Jarzombek helped secure a 269-million-euro increase in the planned funding for the European Space Agency (ESA) in 2020-2023. But Germany in the total space of the financing, including ESA and national programmes, is not expected to rise in that period. The sharp is slightly lower to 1.57 billion euros in 2019.
The 18-member ESA oversees the cooperation on space exploration and launches, but individual countries have their own research and interests, funded outside of the ESA budget.
Matthias Wachter, aerospace expert at the BDI-federal association of German Industry, said the progress in the space were of crucial importance for future technologies, such as autonomous driving.
“Germany is limping behind,” he said.
All expenditure plans would have to contend with increasing budget pressures and an economic recession. Germany is in its 10th year of expansion, but only narrowly avoided recession last year.
Executives of Deutsche Bank and Munich Re and others met in Berlin this month to brainstorm about ways to fund and ensure new space projects.
A problem is, in Germany, conservative approach to investment and funding, the entrepreneurs search for capital, said Sebastian Straube, CEO of investment firm in Interstellar Ventures.
Straube is building a 100-million-euro investment fund projects. He also works with companies like rail operator Deutsche Bahn to encourage them to support new initiatives that build applications that take advantage of the increased access to space by means of satellites in a low orbit around the earth.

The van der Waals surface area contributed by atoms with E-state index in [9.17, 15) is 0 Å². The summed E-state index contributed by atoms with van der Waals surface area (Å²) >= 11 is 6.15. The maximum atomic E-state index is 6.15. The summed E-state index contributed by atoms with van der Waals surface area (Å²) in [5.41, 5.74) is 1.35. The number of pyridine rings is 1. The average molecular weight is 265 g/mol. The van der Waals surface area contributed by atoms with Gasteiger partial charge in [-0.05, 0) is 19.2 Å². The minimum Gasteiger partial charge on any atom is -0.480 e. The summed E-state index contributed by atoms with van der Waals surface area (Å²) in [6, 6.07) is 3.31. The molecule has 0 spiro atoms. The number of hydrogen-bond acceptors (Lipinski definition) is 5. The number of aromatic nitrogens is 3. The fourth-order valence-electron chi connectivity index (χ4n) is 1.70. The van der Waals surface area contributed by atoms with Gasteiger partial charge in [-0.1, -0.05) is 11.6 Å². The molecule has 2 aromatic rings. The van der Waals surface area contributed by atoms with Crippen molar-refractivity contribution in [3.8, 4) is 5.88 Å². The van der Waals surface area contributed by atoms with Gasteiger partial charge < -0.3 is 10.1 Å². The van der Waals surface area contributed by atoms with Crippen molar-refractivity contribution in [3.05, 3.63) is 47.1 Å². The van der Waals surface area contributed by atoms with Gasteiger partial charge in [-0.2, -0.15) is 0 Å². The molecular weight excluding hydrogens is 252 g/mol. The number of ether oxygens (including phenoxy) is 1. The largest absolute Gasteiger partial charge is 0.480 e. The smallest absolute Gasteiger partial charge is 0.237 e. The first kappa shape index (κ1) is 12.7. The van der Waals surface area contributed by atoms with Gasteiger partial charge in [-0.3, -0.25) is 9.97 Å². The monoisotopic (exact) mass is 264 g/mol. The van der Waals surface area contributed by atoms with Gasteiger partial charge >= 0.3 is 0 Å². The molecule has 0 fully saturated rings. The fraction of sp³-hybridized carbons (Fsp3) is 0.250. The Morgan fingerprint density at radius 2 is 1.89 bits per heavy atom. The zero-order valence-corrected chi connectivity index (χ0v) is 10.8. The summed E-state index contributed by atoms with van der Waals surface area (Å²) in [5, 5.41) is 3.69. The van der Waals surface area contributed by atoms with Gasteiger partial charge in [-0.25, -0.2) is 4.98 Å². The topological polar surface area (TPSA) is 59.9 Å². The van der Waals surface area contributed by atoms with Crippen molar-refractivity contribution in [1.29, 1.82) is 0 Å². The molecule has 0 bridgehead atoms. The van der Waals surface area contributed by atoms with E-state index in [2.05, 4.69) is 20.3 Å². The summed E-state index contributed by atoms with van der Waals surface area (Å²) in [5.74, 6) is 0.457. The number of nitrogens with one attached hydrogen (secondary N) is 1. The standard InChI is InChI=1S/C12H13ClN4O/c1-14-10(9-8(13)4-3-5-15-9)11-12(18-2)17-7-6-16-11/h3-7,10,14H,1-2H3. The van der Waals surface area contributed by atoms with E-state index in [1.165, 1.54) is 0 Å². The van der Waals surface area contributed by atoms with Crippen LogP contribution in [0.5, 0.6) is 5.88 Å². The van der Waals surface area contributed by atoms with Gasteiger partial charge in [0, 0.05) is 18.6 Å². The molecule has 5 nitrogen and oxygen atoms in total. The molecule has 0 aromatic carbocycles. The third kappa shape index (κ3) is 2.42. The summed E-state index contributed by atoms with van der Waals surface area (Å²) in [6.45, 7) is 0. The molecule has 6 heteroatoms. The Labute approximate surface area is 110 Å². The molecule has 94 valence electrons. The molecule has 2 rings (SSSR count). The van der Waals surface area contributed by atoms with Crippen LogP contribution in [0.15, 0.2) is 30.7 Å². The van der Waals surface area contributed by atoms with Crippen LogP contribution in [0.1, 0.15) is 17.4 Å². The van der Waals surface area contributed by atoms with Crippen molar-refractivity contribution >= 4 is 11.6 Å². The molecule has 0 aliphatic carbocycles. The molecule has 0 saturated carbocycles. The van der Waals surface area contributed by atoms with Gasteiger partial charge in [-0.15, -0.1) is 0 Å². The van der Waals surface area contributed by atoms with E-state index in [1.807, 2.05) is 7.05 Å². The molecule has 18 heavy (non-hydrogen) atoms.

Marco Fuchs, CEO of satellite-builder OHB, said Germany’s need for larger increase of the national space funding to pay for ground-breaking developments, citing the growing competition worldwide.
The company conducted a privately-funded commercial mission of China to the orbit of the moon in 2014, and together this year with Israel Aerospace Industries to offer to the commercial delivery of the cargo on the lunar surface for ESA.
OHB is a major player in the battle between the new european Ariane 6 rocket and the Falcon 9, built by Elon Musk’s SpaceX to launch the first of the two new OHB spy satellites, the so-called Georg, the German foreign intelligence service in 2022.
Slideshow (12 Images)
The contract, worth tens of millions of dollars, is drawing political attention after SpaceX and Ariane traded barbs about the access to each other’s markets, which could presage a trans-atlantic trade dispute in the coming years.
OHB and the German government expects to select the winner at the end of 2020, and Fuchs said that the decision would be based on many factors, including the launch of data and the available budgets.
“In the end, it is always a matter of the price – or a political decision,” he said.
Additional reporting by Andreas Rinke and Tim Hepher; Editing by Pravin Char